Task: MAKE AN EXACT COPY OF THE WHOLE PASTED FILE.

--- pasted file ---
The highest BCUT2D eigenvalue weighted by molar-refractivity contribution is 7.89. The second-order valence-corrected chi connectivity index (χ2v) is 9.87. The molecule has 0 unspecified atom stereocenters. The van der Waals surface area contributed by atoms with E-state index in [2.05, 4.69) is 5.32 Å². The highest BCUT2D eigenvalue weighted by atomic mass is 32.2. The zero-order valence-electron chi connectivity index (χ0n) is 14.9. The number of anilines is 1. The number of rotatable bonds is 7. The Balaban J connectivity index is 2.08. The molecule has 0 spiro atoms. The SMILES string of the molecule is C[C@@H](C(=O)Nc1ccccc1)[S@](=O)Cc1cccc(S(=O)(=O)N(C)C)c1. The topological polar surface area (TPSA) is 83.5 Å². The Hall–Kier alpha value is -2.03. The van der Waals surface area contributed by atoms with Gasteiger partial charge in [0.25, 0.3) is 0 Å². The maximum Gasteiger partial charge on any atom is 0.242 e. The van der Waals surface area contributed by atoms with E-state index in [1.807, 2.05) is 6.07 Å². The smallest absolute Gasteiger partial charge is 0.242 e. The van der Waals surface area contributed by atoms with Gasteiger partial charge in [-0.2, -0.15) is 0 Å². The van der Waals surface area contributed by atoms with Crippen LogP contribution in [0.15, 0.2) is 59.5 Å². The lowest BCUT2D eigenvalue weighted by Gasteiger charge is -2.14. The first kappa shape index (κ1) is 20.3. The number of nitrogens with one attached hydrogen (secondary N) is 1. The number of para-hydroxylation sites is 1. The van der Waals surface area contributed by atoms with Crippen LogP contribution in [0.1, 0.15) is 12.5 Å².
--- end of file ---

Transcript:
The highest BCUT2D eigenvalue weighted by molar-refractivity contribution is 7.89. The second-order valence-corrected chi connectivity index (χ2v) is 9.87. The molecule has 0 unspecified atom stereocenters. The van der Waals surface area contributed by atoms with E-state index in [2.05, 4.69) is 5.32 Å². The highest BCUT2D eigenvalue weighted by atomic mass is 32.2. The zero-order valence-electron chi connectivity index (χ0n) is 14.9. The number of anilines is 1. The number of rotatable bonds is 7. The Balaban J connectivity index is 2.08. The molecule has 0 spiro atoms. The SMILES string of the molecule is C[C@@H](C(=O)Nc1ccccc1)[S@](=O)Cc1cccc(S(=O)(=O)N(C)C)c1. The topological polar surface area (TPSA) is 83.5 Å². The Hall–Kier alpha value is -2.03. The van der Waals surface area contributed by atoms with Gasteiger partial charge in [0.25, 0.3) is 0 Å². The maximum Gasteiger partial charge on any atom is 0.242 e. The van der Waals surface area contributed by atoms with E-state index in [1.807, 2.05) is 6.07 Å². The smallest absolute Gasteiger partial charge is 0.242 e. The van der Waals surface area contributed by atoms with Gasteiger partial charge in [-0.2, -0.15) is 0 Å². The van der Waals surface area contributed by atoms with Crippen LogP contribution in [0.15, 0.2) is 59.5 Å². The lowest BCUT2D eigenvalue weighted by Gasteiger charge is -2.14. The first kappa shape index (κ1) is 20.3. The number of nitrogens with one attached hydrogen (secondary N) is 1. The number of para-hydroxylation sites is 1. The van der Waals surface area contributed by atoms with Crippen LogP contribution in [0.1, 0.15) is 12.5 Å².